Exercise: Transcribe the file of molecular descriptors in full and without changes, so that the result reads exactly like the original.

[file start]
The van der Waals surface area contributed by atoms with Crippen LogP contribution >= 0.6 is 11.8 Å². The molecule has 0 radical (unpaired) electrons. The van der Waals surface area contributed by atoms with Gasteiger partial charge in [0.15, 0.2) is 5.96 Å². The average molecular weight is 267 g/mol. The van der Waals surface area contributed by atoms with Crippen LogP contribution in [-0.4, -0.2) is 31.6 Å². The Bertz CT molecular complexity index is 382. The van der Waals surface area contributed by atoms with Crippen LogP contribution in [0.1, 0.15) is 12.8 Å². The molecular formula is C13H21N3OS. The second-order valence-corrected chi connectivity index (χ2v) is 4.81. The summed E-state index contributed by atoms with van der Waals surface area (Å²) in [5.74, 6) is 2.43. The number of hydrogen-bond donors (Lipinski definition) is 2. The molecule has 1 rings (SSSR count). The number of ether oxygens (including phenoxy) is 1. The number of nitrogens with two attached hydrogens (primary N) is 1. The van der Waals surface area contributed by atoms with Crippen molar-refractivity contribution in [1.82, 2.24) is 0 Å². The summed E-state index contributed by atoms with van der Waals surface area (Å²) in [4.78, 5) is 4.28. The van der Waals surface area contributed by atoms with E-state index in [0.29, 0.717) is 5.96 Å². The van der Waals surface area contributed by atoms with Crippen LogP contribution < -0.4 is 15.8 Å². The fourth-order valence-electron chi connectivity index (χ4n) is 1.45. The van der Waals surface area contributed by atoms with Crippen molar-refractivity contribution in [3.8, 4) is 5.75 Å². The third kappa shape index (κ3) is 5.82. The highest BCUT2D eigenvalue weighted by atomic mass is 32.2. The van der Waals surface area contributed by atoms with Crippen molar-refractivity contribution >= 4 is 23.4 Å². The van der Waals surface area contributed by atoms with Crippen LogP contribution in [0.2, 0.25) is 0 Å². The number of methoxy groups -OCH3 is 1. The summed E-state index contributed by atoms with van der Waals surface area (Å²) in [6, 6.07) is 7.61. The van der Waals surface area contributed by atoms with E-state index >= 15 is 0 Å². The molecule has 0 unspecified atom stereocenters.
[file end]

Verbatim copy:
The van der Waals surface area contributed by atoms with Crippen LogP contribution >= 0.6 is 11.8 Å². The molecule has 0 radical (unpaired) electrons. The van der Waals surface area contributed by atoms with Gasteiger partial charge in [0.15, 0.2) is 5.96 Å². The average molecular weight is 267 g/mol. The van der Waals surface area contributed by atoms with Crippen LogP contribution in [-0.4, -0.2) is 31.6 Å². The Bertz CT molecular complexity index is 382. The van der Waals surface area contributed by atoms with Crippen LogP contribution in [0.1, 0.15) is 12.8 Å². The molecular formula is C13H21N3OS. The second-order valence-corrected chi connectivity index (χ2v) is 4.81. The summed E-state index contributed by atoms with van der Waals surface area (Å²) in [5.74, 6) is 2.43. The number of hydrogen-bond donors (Lipinski definition) is 2. The molecule has 1 rings (SSSR count). The number of ether oxygens (including phenoxy) is 1. The number of nitrogens with two attached hydrogens (primary N) is 1. The van der Waals surface area contributed by atoms with Crippen molar-refractivity contribution in [1.82, 2.24) is 0 Å². The summed E-state index contributed by atoms with van der Waals surface area (Å²) in [4.78, 5) is 4.28. The van der Waals surface area contributed by atoms with E-state index in [0.29, 0.717) is 5.96 Å². The van der Waals surface area contributed by atoms with Crippen LogP contribution < -0.4 is 15.8 Å². The fourth-order valence-electron chi connectivity index (χ4n) is 1.45. The van der Waals surface area contributed by atoms with Crippen molar-refractivity contribution in [3.8, 4) is 5.75 Å². The third kappa shape index (κ3) is 5.82. The highest BCUT2D eigenvalue weighted by atomic mass is 32.2. The van der Waals surface area contributed by atoms with Crippen molar-refractivity contribution >= 4 is 23.4 Å². The van der Waals surface area contributed by atoms with Crippen LogP contribution in [0.2, 0.25) is 0 Å². The number of methoxy groups -OCH3 is 1. The summed E-state index contributed by atoms with van der Waals surface area (Å²) in [6, 6.07) is 7.61. The van der Waals surface area contributed by atoms with E-state index >= 15 is 0 Å². The molecule has 0 unspecified atom stereocenters.